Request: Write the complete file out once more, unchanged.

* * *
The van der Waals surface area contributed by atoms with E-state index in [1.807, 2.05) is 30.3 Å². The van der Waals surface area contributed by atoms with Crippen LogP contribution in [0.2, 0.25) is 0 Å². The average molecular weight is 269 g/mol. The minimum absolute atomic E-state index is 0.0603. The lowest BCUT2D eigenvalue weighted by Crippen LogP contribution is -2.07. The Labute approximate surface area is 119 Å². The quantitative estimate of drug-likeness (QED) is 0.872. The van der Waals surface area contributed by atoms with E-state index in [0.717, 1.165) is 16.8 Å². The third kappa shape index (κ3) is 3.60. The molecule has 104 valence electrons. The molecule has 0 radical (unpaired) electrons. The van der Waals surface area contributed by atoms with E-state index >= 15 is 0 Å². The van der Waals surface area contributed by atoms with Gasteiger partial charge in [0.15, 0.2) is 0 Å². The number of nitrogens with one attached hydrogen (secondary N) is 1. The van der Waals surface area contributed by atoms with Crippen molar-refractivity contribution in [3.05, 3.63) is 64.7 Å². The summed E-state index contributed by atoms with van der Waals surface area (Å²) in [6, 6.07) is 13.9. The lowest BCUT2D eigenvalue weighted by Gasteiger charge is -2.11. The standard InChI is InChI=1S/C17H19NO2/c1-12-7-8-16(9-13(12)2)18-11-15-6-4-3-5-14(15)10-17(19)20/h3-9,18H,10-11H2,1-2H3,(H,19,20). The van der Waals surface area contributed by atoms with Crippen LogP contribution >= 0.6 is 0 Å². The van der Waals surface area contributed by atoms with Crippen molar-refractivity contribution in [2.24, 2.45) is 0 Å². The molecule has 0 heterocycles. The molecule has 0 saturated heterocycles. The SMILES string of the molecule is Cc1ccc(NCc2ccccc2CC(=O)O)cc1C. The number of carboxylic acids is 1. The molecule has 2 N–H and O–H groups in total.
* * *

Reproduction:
The van der Waals surface area contributed by atoms with E-state index in [1.807, 2.05) is 30.3 Å². The van der Waals surface area contributed by atoms with Crippen LogP contribution in [0.2, 0.25) is 0 Å². The average molecular weight is 269 g/mol. The minimum absolute atomic E-state index is 0.0603. The lowest BCUT2D eigenvalue weighted by Crippen LogP contribution is -2.07. The Labute approximate surface area is 119 Å². The quantitative estimate of drug-likeness (QED) is 0.872. The van der Waals surface area contributed by atoms with E-state index in [0.717, 1.165) is 16.8 Å². The third kappa shape index (κ3) is 3.60. The molecule has 104 valence electrons. The molecule has 0 radical (unpaired) electrons. The van der Waals surface area contributed by atoms with E-state index >= 15 is 0 Å². The van der Waals surface area contributed by atoms with Gasteiger partial charge in [0.15, 0.2) is 0 Å². The number of nitrogens with one attached hydrogen (secondary N) is 1. The van der Waals surface area contributed by atoms with Crippen molar-refractivity contribution in [3.05, 3.63) is 64.7 Å². The summed E-state index contributed by atoms with van der Waals surface area (Å²) in [6, 6.07) is 13.9. The lowest BCUT2D eigenvalue weighted by Gasteiger charge is -2.11. The standard InChI is InChI=1S/C17H19NO2/c1-12-7-8-16(9-13(12)2)18-11-15-6-4-3-5-14(15)10-17(19)20/h3-9,18H,10-11H2,1-2H3,(H,19,20). The van der Waals surface area contributed by atoms with Crippen LogP contribution >= 0.6 is 0 Å². The van der Waals surface area contributed by atoms with Crippen molar-refractivity contribution in [2.24, 2.45) is 0 Å². The molecule has 0 heterocycles. The molecule has 0 saturated heterocycles. The SMILES string of the molecule is Cc1ccc(NCc2ccccc2CC(=O)O)cc1C. The number of carboxylic acids is 1. The molecule has 2 N–H and O–H groups in total.